Trump Says US Had ‘Nothing To Do With’ Failed Venezuela Invasion

    (NEW YORK POST) – President Trump said Tuesday the US government was not involved in a failed invasion of Venezuela that resulted in the arrest of two US special forces veterans.

    “I just got information — nothing to do with our government,” Trump told reporters at the White House. “I just got information on that. So, well, we’ll find out. We just heard about it. But whatever it is, we’ll let you know. But it has nothing to do with our government.”

    Venezuela’s socialist strongman Nicolas Maduro held a pair of blue US passports at a press conference Monday and claimed the two Americans were acting out a failed “Rambo” assault supported by the US government.

    “The United States government is fully and completely involved in this defeated raid,” Maduro alleged and jeered the apparent attempt to unseat him.

    “They were playing Rambo, they were playing hero,” he said.

    On Sunday, speedboats landed near the coastal city of La Guaira, reportedly in a bid to “liberate” the country. Eight alleged “mercenaries” reportedly were killed in the attack. Venezuelan Attorney General Tarek William Saab said 114 people have been arrested for participation in the attack and another 92 are being hunted.

    The attack superficially resembles the CIA’s bungled 1961 Bay of Pigs invasion to overthrow the socialist government of Fidel Castro in Cuba. US-trained Cuban exiles were rounded up instead, embarrassing the Kennedy administration. Within days, 118 US-backed men were dead and 1,200 captured.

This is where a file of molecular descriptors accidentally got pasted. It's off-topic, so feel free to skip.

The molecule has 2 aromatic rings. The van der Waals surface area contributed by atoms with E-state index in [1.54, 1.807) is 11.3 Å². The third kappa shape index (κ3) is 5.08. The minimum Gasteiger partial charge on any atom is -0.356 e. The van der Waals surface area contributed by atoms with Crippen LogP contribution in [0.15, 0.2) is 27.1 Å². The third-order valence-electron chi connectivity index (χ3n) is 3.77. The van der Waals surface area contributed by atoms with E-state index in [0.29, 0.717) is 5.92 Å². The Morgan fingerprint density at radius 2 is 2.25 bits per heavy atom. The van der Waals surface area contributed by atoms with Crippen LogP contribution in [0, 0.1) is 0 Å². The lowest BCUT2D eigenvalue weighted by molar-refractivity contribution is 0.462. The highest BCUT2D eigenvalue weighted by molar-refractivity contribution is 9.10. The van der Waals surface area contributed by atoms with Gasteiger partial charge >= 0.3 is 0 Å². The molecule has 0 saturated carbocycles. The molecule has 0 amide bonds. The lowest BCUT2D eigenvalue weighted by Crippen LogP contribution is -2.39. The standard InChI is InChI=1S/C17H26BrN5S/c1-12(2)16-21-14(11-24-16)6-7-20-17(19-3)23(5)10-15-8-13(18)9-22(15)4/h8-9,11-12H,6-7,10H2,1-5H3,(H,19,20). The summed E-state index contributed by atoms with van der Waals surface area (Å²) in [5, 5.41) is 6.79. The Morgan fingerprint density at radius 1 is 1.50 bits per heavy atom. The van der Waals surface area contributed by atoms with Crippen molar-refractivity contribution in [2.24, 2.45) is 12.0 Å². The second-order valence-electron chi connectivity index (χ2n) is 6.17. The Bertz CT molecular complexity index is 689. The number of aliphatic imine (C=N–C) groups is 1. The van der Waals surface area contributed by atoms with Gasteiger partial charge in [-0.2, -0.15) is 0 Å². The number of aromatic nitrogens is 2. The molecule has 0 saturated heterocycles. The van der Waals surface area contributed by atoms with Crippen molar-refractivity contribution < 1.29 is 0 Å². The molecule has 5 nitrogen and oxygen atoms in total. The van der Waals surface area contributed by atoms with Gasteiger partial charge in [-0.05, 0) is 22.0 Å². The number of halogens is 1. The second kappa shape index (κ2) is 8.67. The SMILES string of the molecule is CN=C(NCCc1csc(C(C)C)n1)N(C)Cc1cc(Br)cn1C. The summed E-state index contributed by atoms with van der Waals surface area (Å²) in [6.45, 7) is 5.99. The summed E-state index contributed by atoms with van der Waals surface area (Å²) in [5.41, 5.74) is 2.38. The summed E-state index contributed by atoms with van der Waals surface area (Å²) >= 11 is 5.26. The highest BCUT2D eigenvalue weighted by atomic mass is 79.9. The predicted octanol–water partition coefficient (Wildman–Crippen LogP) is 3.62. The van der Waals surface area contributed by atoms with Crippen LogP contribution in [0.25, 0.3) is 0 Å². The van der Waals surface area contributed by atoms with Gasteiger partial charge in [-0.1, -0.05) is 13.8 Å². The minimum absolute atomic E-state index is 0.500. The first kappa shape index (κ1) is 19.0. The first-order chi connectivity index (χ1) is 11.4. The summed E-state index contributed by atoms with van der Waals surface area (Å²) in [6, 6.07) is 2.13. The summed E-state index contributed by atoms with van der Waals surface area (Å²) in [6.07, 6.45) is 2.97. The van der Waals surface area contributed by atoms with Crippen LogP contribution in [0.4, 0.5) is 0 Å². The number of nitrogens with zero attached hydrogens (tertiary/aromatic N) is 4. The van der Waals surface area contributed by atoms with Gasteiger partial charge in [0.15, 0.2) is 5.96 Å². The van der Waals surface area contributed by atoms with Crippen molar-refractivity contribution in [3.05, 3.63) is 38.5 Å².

In a later scandal, the Reagan administration in the 1980s secretly financed rebels fighting against the left-wing government of Nicaragua.

    According to news reports, Luke Denman, 34, and Airan Berry, 41, are the Americans detained in Venezuela.

    Ex-Green Beret Jordan Goudreau told the Associated Press that his company, Silvercorp USA, was involved in the attack, dubbed Operation Gideon. He claimed the goal was to detain Maduro and remove him from power.

    Goudreau told the AP 60 of his men were still on the ground in Venezuela. He said he had signed a $213 million contract with US-backed opposition leader Juan Guaido, but that he wasn’t paid.

    Denman’s mother, Kay Denman, said her son never spoke about Venezuela and that “the first time I heard Jordan Goudreau’s name was today.”

    Last year Trump’s then-national security adviser John Bolton helped quarterback a failed uprising against Maduro. Bolton unsuccessfully urged senior members of Venezuela’s government to recognize Guaido as president.

    The failure of Bolton’s Venezuela strategy frustrated Trump, who reportedly believed he was misled about how easy it would be to oust Maduro.

    The US government recognizes Guaido as the country’s legal leader, but he holds no power. Maduro circumvented the elected opposition-held parliament that last year declared Guaido the nation’s interim leader amid a deep economic crisis. Guaido was a guest of Trump at the State of the Union address in February.